Let’s Rec!

Fifteen years after the release of the first film, a retrospective on the Rec franchise.


See, this is what you miss if you avoid foreign-language films (or wait for the inevitable American remake). Straddling the boundary between found footage and faux documentary styles, the Rec films conjure an unparalleled spell of claustrophobia, confusion, dread, and panic. In a Time-Out poll of authors, actors, directors, and critics who worked in the horror genre, this placed 54 out of the top 100 films of all time.

It’s really very good and so are its sequels (well, most of them – more on that later).

Rec (2007)

Feisty Barcelona TV journalist Angela Vidal is all set to accompany a crew of firefighters on their night shift. When the crew are summoned to an apartment block to investigate an old woman reported to be trapped, screaming, in her flat, it’s business as usual. Right up until they locate the old woman and she bites the neck of a police officer.

When they try to carry him out, they discover that the building – and its occupants – have been sealed in by the military. Before you know it, some sort of virus is spreading like wildfire, turning people into slavering, bloodthirsty savages.

The finale reveals that the virus is a form of demonic possession that was under investigation by Vatican agents, before it mutated and escaped the quarantined penthouse at the top of the building.

It doesn’t end well for anyone, as you might have guessed.

Standout moment – the monstrously mutated Patient Zero hunting Angela, both unable to see the other, shot only by a discarded video camera on night-vision mode.

Streaming now on Arrow


Rec 2 (2009)

Following immediately on from the events of the first film, a police tactical squad accompanied by a public health official, turn up on the scene to investigate. They make it up to the attic which is ground zero for the demonic viral outbreak.

After a string of violent encounters with the infected, the team locates Angela, the reporter from the first film – traumatised, but alive.

Once again, things don’t go well for the good guys.

Standout moment – the depiction/revelation that the demon moved from patient zero to Angela, sliding down her throat like a nightmarish slug, and using her as a vessel to escape.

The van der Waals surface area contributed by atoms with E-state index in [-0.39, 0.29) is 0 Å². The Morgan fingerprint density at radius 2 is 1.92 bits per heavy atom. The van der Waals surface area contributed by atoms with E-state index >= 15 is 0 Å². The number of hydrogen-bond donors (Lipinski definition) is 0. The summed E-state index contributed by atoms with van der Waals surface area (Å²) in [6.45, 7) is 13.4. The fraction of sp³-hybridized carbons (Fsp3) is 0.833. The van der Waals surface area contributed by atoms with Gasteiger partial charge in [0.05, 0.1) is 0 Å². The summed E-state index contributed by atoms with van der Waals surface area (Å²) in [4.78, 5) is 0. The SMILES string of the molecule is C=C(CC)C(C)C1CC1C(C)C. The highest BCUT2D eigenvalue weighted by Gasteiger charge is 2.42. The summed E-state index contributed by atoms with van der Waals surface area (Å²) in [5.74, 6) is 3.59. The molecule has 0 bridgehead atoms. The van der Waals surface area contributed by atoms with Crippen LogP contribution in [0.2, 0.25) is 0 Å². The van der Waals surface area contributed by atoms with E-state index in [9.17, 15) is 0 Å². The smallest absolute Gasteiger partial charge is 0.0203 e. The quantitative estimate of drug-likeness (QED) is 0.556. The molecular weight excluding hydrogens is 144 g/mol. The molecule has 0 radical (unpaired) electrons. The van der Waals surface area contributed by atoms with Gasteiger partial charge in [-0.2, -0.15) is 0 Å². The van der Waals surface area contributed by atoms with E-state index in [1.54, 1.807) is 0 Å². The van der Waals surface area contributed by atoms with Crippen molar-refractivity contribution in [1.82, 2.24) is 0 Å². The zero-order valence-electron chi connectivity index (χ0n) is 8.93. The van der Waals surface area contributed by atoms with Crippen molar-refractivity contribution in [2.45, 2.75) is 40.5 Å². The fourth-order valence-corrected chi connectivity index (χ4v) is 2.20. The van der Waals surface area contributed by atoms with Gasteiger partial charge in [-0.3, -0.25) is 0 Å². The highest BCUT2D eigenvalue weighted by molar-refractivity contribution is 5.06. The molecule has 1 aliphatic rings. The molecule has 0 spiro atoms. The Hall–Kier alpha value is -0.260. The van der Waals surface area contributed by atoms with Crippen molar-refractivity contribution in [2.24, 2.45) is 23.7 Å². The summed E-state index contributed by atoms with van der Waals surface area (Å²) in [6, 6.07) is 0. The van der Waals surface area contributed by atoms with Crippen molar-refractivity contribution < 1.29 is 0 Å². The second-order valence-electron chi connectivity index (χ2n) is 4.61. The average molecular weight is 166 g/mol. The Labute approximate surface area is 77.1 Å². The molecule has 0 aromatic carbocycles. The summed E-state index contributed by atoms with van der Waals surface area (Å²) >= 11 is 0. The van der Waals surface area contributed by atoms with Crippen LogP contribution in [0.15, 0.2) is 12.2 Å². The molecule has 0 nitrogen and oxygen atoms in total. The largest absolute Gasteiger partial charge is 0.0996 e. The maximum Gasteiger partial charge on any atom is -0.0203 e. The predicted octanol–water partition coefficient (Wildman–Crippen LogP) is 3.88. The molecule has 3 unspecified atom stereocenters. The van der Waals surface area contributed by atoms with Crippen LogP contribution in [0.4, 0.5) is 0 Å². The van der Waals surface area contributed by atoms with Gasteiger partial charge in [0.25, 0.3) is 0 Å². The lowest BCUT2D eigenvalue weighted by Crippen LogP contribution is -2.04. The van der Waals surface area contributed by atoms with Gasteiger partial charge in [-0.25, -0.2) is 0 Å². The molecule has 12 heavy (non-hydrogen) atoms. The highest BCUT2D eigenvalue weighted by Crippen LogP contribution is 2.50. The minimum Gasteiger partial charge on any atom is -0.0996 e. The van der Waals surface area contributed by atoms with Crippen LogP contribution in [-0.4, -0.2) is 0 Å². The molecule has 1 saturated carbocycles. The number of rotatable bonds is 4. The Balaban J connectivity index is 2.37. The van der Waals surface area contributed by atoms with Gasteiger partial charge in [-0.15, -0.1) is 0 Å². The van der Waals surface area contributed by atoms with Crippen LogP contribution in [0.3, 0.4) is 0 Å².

Streaming now on Shudder


Rec 3: Genesis (2012) 

I’ll be honest about it: I didn’t care so much for this one, mainly because it takes the baffling decision to play for laughs. It’s also worth noting that Rec 3 ditches the handheld POV perspective of the first two films and thereby throws one of the franchise’s outstanding features ‘under the zombie’, as it were.

I wasn’t alone in my meh either – Rotten Tomatoes gave it 40%.

Standout moment – the super-fast outbreak and spread of the virus at a wedding is very well done…before the silliness ensues.

Streaming now on Shudder


Rec 4: Apocalypse (2014)

Okay, first off, this is set on a ship and no one thought to call it ‘Ship Rec’. I mean, seriously, do I have to do all the heavy lifting here?

So, to carry on with the nautical theme, we’re on a ship and back on course, steering away from that comedy wedding and back to the original apartment block, where a Special Forces unit rescues Angela. Subsequently, she wakes up a captive on a quarantine ship, along with various other characters from previous films.

Scientists are investigating the virus – why scientists, it’s the Devil’s work?!? – and wouldn’t you know it, that pesky demonic virus gets into a monkey, then into the ship’s food, and finally into the majority of the crew.

Cue carnage.

Standout moment – Rec 4 was decisively the last in the franchise but we were left with the tease of further developments when the demonic parasite is seen being swallowed by a fish, beneath the sinking ship.

Streaming now on Shudder


Rec 5: Devil Fish


By: Todd Richard Feely